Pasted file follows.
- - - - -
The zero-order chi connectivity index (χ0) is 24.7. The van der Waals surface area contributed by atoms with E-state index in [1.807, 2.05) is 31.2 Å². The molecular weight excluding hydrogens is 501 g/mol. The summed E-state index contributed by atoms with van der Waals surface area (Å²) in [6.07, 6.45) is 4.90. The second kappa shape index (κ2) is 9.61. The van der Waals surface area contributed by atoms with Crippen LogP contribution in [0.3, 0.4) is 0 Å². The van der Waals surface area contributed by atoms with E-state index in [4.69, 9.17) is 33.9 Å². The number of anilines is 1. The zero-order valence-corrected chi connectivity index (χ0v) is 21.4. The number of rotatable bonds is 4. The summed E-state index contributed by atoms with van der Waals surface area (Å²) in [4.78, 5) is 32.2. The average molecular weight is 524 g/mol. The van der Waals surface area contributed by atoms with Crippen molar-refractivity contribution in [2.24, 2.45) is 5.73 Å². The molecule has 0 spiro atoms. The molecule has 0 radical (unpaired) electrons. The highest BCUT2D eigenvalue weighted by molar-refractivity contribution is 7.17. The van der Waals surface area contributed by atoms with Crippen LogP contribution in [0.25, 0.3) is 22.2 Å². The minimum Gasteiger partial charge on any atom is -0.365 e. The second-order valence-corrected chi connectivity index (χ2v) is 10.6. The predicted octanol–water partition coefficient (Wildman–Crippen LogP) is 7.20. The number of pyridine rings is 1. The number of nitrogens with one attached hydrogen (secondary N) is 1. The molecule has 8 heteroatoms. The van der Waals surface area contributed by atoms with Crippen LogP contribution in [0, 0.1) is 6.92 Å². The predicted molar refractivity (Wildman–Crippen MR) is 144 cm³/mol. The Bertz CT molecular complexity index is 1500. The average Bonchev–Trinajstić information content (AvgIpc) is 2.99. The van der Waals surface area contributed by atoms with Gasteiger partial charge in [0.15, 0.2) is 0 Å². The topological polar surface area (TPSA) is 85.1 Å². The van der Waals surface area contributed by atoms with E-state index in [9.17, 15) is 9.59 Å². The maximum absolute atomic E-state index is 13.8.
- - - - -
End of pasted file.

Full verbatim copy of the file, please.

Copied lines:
The zero-order chi connectivity index (χ0) is 24.7. The van der Waals surface area contributed by atoms with E-state index in [1.807, 2.05) is 31.2 Å². The molecular weight excluding hydrogens is 501 g/mol. The summed E-state index contributed by atoms with van der Waals surface area (Å²) in [6.07, 6.45) is 4.90. The second kappa shape index (κ2) is 9.61. The van der Waals surface area contributed by atoms with Crippen LogP contribution in [0.3, 0.4) is 0 Å². The van der Waals surface area contributed by atoms with E-state index in [4.69, 9.17) is 33.9 Å². The number of anilines is 1. The zero-order valence-corrected chi connectivity index (χ0v) is 21.4. The number of rotatable bonds is 4. The summed E-state index contributed by atoms with van der Waals surface area (Å²) in [4.78, 5) is 32.2. The average molecular weight is 524 g/mol. The van der Waals surface area contributed by atoms with Crippen molar-refractivity contribution in [2.24, 2.45) is 5.73 Å². The molecule has 0 spiro atoms. The molecule has 0 radical (unpaired) electrons. The highest BCUT2D eigenvalue weighted by molar-refractivity contribution is 7.17. The van der Waals surface area contributed by atoms with Crippen LogP contribution in [0.25, 0.3) is 22.2 Å². The minimum Gasteiger partial charge on any atom is -0.365 e. The second-order valence-corrected chi connectivity index (χ2v) is 10.6. The predicted octanol–water partition coefficient (Wildman–Crippen LogP) is 7.20. The number of pyridine rings is 1. The number of nitrogens with one attached hydrogen (secondary N) is 1. The molecule has 8 heteroatoms. The van der Waals surface area contributed by atoms with Crippen LogP contribution in [0, 0.1) is 6.92 Å². The predicted molar refractivity (Wildman–Crippen MR) is 144 cm³/mol. The Bertz CT molecular complexity index is 1500. The average Bonchev–Trinajstić information content (AvgIpc) is 2.99. The van der Waals surface area contributed by atoms with Gasteiger partial charge in [0.15, 0.2) is 0 Å². The topological polar surface area (TPSA) is 85.1 Å². The van der Waals surface area contributed by atoms with E-state index in [9.17, 15) is 9.59 Å². The maximum absolute atomic E-state index is 13.8.